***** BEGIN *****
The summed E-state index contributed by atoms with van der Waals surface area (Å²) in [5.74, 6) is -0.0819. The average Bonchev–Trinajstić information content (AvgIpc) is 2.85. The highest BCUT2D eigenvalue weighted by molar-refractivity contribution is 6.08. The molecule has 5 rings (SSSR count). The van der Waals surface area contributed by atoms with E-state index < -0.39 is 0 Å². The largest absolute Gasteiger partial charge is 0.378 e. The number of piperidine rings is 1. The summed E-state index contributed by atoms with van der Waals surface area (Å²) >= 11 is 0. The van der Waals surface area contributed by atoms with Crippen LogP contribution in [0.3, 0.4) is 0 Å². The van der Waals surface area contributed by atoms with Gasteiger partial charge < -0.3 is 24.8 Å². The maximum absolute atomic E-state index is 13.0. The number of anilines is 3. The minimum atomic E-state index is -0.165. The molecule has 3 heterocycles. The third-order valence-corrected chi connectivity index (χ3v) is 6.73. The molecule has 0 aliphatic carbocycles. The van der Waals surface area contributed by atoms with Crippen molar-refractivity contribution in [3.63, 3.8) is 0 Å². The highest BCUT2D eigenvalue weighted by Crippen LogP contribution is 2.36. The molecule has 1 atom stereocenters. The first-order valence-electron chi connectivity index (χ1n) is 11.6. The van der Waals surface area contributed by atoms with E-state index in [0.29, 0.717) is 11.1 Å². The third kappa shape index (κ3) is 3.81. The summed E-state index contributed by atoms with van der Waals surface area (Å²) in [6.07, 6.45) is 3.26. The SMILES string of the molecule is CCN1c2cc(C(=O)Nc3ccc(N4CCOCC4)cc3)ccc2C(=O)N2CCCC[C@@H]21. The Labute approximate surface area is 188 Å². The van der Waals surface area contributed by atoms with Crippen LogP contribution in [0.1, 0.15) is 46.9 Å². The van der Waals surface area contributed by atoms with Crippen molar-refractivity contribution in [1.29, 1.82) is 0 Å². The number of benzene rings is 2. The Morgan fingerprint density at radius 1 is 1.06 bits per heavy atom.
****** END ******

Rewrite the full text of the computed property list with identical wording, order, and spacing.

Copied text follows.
The summed E-state index contributed by atoms with van der Waals surface area (Å²) in [5.74, 6) is -0.0819. The average Bonchev–Trinajstić information content (AvgIpc) is 2.85. The highest BCUT2D eigenvalue weighted by molar-refractivity contribution is 6.08. The molecule has 5 rings (SSSR count). The van der Waals surface area contributed by atoms with E-state index < -0.39 is 0 Å². The largest absolute Gasteiger partial charge is 0.378 e. The number of piperidine rings is 1. The summed E-state index contributed by atoms with van der Waals surface area (Å²) >= 11 is 0. The van der Waals surface area contributed by atoms with Crippen LogP contribution in [0.3, 0.4) is 0 Å². The van der Waals surface area contributed by atoms with Gasteiger partial charge < -0.3 is 24.8 Å². The maximum absolute atomic E-state index is 13.0. The number of anilines is 3. The minimum atomic E-state index is -0.165. The molecule has 3 heterocycles. The third-order valence-corrected chi connectivity index (χ3v) is 6.73. The molecule has 0 aliphatic carbocycles. The van der Waals surface area contributed by atoms with Crippen molar-refractivity contribution in [3.63, 3.8) is 0 Å². The highest BCUT2D eigenvalue weighted by Crippen LogP contribution is 2.36. The molecule has 1 atom stereocenters. The first-order valence-electron chi connectivity index (χ1n) is 11.6. The van der Waals surface area contributed by atoms with E-state index in [0.29, 0.717) is 11.1 Å². The third kappa shape index (κ3) is 3.81. The summed E-state index contributed by atoms with van der Waals surface area (Å²) in [6.07, 6.45) is 3.26. The SMILES string of the molecule is CCN1c2cc(C(=O)Nc3ccc(N4CCOCC4)cc3)ccc2C(=O)N2CCCC[C@@H]21. The Labute approximate surface area is 188 Å². The van der Waals surface area contributed by atoms with Crippen LogP contribution in [0.1, 0.15) is 46.9 Å². The van der Waals surface area contributed by atoms with Crippen molar-refractivity contribution in [1.29, 1.82) is 0 Å². The number of benzene rings is 2. The Morgan fingerprint density at radius 1 is 1.06 bits per heavy atom.